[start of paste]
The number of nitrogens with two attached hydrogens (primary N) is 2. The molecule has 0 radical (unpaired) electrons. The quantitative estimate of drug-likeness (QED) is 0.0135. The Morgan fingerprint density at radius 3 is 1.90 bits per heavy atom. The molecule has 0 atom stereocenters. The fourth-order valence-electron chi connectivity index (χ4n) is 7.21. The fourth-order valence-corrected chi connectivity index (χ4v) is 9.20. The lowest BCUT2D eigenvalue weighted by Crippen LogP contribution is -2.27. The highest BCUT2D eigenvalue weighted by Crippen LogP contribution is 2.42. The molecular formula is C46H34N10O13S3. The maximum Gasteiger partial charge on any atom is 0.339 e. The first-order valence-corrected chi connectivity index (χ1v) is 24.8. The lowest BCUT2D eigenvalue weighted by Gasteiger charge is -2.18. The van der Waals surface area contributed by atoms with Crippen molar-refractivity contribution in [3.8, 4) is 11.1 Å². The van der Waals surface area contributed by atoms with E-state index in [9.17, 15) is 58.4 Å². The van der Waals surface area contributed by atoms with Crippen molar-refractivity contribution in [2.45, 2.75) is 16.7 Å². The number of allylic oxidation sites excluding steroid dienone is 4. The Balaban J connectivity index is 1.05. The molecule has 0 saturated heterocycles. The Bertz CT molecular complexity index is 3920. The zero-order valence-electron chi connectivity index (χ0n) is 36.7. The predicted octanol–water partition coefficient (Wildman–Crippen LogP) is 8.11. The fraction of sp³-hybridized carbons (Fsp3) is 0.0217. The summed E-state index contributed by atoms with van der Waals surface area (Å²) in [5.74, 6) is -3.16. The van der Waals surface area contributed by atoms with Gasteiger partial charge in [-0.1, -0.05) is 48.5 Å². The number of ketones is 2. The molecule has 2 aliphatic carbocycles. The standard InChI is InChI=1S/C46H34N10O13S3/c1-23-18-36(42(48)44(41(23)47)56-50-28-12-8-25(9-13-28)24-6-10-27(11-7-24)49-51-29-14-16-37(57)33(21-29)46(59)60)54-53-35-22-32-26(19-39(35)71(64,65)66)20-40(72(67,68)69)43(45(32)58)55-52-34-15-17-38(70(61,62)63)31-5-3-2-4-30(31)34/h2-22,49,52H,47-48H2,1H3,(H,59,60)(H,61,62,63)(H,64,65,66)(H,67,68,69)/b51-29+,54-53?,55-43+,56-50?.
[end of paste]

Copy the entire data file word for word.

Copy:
The number of nitrogens with two attached hydrogens (primary N) is 2. The molecule has 0 radical (unpaired) electrons. The quantitative estimate of drug-likeness (QED) is 0.0135. The Morgan fingerprint density at radius 3 is 1.90 bits per heavy atom. The molecule has 0 atom stereocenters. The fourth-order valence-electron chi connectivity index (χ4n) is 7.21. The fourth-order valence-corrected chi connectivity index (χ4v) is 9.20. The lowest BCUT2D eigenvalue weighted by Crippen LogP contribution is -2.27. The highest BCUT2D eigenvalue weighted by Crippen LogP contribution is 2.42. The molecular formula is C46H34N10O13S3. The maximum Gasteiger partial charge on any atom is 0.339 e. The first-order valence-corrected chi connectivity index (χ1v) is 24.8. The lowest BCUT2D eigenvalue weighted by Gasteiger charge is -2.18. The van der Waals surface area contributed by atoms with Crippen molar-refractivity contribution in [3.8, 4) is 11.1 Å². The van der Waals surface area contributed by atoms with E-state index in [9.17, 15) is 58.4 Å². The van der Waals surface area contributed by atoms with Crippen molar-refractivity contribution in [2.45, 2.75) is 16.7 Å². The number of allylic oxidation sites excluding steroid dienone is 4. The Balaban J connectivity index is 1.05. The molecule has 0 saturated heterocycles. The Bertz CT molecular complexity index is 3920. The zero-order valence-electron chi connectivity index (χ0n) is 36.7. The predicted octanol–water partition coefficient (Wildman–Crippen LogP) is 8.11. The fraction of sp³-hybridized carbons (Fsp3) is 0.0217. The summed E-state index contributed by atoms with van der Waals surface area (Å²) in [5.74, 6) is -3.16. The van der Waals surface area contributed by atoms with Gasteiger partial charge in [-0.1, -0.05) is 48.5 Å². The number of ketones is 2. The molecule has 2 aliphatic carbocycles. The standard InChI is InChI=1S/C46H34N10O13S3/c1-23-18-36(42(48)44(41(23)47)56-50-28-12-8-25(9-13-28)24-6-10-27(11-7-24)49-51-29-14-16-37(57)33(21-29)46(59)60)54-53-35-22-32-26(19-39(35)71(64,65)66)20-40(72(67,68)69)43(45(32)58)55-52-34-15-17-38(70(61,62)63)31-5-3-2-4-30(31)34/h2-22,49,52H,47-48H2,1H3,(H,59,60)(H,61,62,63)(H,64,65,66)(H,67,68,69)/b51-29+,54-53?,55-43+,56-50?.